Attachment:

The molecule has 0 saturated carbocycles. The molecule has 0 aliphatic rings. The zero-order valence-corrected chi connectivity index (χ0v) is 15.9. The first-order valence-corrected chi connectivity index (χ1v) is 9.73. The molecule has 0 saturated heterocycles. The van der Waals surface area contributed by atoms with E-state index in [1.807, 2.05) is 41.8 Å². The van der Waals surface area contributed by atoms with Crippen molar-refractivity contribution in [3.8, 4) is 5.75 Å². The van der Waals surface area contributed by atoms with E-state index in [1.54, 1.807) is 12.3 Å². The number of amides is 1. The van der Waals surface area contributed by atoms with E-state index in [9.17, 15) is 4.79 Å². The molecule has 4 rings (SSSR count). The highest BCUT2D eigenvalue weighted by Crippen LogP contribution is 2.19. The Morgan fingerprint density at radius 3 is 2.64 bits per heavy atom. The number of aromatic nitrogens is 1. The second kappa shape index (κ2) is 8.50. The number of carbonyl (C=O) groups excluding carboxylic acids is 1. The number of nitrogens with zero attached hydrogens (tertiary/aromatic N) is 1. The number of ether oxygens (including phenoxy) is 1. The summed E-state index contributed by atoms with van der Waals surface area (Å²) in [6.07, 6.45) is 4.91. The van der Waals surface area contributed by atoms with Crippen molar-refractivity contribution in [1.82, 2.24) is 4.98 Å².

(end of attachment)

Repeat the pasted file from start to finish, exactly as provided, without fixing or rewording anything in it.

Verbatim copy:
The molecule has 0 saturated carbocycles. The molecule has 0 aliphatic rings. The zero-order valence-corrected chi connectivity index (χ0v) is 15.9. The first-order valence-corrected chi connectivity index (χ1v) is 9.73. The molecule has 0 saturated heterocycles. The van der Waals surface area contributed by atoms with E-state index in [1.807, 2.05) is 41.8 Å². The van der Waals surface area contributed by atoms with Crippen molar-refractivity contribution in [3.8, 4) is 5.75 Å². The van der Waals surface area contributed by atoms with E-state index in [1.54, 1.807) is 12.3 Å². The number of amides is 1. The van der Waals surface area contributed by atoms with E-state index in [9.17, 15) is 4.79 Å². The molecule has 4 rings (SSSR count). The highest BCUT2D eigenvalue weighted by Crippen LogP contribution is 2.19. The Morgan fingerprint density at radius 3 is 2.64 bits per heavy atom. The number of aromatic nitrogens is 1. The second kappa shape index (κ2) is 8.50. The number of carbonyl (C=O) groups excluding carboxylic acids is 1. The number of nitrogens with zero attached hydrogens (tertiary/aromatic N) is 1. The number of ether oxygens (including phenoxy) is 1. The summed E-state index contributed by atoms with van der Waals surface area (Å²) in [6.07, 6.45) is 4.91. The van der Waals surface area contributed by atoms with Crippen molar-refractivity contribution in [1.82, 2.24) is 4.98 Å².